Last week I discussed some of the strategic and ethical considerations for business owners who blog during my fifth guest appearance on The Small Business Advocate radio program. For more views on executive blogging, read the The Harper Report (volume 4.7). You can review my blog's purpose, philosophy, and guidelines for posting by visiting the About This Blog link on the sidebar. Please let me know if there are issues you would like me to discuss.
Pam Harper & Scott Harper’s News & Views
News has just been released that by the end of 2008, the Transportation Security Administration expects to have 500 “Behavior Detection Officers” in place at airports across the U.S.A. to assess facial “micro-expressions.”
According to reports, these officers are trained to detect expressions of fear and disgust because they’re often tied to deception, which could be masking illegal and dangerous behavior. So here’s a question: have you ever been fearful and disgusted in an airport? I know I get that way when I’m delayed for hours, running to make connections, and starving for decent food.
Understanding the nuances of non-verbal language is essential, not just for airport security, but for all of us. It’s easy to make assumptions that may not be valid – especially when cultural differences are involved. Before jumping to conclusions about someone’s intent, find out what’s happening behind the expression. You may discover there’s more going on than meets the eye.
Sometimes it takes a jolt to put business and life in proper perspective. In this case, my husband Scott and I narrowly missed being involved in a major traffic accident several days ago while we on our way back to NJ after a brief trip to the San Francisco Bay Area.
As we headed west on I-580 during the morning rush hour on August 13, a car two lanes to the right suddenly went out of control, bounced off the concrete barrier on the right shoulder of the expressway, careened across three lanes of heavy traffic a few feet in back of us, was broadsided by another car, and then crashed nose first into the concrete barrier bordering train tracks in the median. Clearly there was severe damage to vehicles. Undoubtedly there were injuries.
As the reality of what happened set in for both of us, Scott and I discussed how grateful we are. Not just because we weren’t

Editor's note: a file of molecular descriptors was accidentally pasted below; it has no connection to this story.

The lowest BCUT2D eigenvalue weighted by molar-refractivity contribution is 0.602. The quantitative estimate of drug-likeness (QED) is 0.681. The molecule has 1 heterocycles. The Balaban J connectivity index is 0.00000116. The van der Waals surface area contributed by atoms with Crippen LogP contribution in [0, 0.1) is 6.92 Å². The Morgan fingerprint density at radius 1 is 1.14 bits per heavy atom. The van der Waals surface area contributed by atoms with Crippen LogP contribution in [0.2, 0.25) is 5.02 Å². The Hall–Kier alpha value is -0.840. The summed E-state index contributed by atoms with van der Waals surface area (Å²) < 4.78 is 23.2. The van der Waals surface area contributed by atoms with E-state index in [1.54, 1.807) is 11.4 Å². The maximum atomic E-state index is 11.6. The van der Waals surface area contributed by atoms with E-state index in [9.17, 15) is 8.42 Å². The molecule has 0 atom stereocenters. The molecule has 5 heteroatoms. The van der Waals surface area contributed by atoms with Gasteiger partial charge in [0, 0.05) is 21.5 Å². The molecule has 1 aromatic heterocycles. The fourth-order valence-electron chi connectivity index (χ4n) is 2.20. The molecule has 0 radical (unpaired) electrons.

Sadly, it’s hard to tell who is for real anymore. Today I noticed a half-page ad in the Wall Street Journal advertising a service to protect against identify theft and “guarantee my good name.” Is this what we’ve come to? Are we now compelled to buy expensive insurance policies simply to go through life with our names intact?
While these services may someday become as important to have as any other business insurance or homewner’s policy, I still believe that we’re personally accountable for doing what we can do on an individual basis to preserve the integrity and reputation of our own names and the names of our companies. For example:
- I work closely with CB Software (the developer and hosting service for both this blog and the Business Advancement Inc. website) to ensure that files are secure, and that inquiries and comments are legitimate.
- I only disclose confidential information when I’ve initiated the call, or when the website I’m using has security protection.
- I ask those who send me email with attachments (even those I know) to send a message in the body copy so that I know the attachment is not a virus. Furthermore, you will never receive an unsolicited blank email with an attachment from me, or from anyone representing Business Advancement Inc.
Keeping our names and reputations intact can’t be totally delegated, no matter how good the protection service may be. We all need to be aware and engaged in the process.
This photo comes from my visit to Palmerston North, New Zealand. These people have the right idea: encouraging desired behavior is much more likely to increase it. Yet how many of us ask for what we don’t want instead of what we do want?
I took a small survey the other day while I was in a hospital waiting room, and counted at least four signs that started with the “N word”: “No eating,” “No drinking,” “No smoking,” and “No cell phone.” While these types of signs may get some people to comply (I noticed at least one person using a cell phone), they will never improve cooperation. Ironically, the goal on the biggest sign in the waiting room was to “Exceed customer expectations.”
What might happen if we reversed “No” signs and asked for the behavior we really want? Try it, and let me know what happens.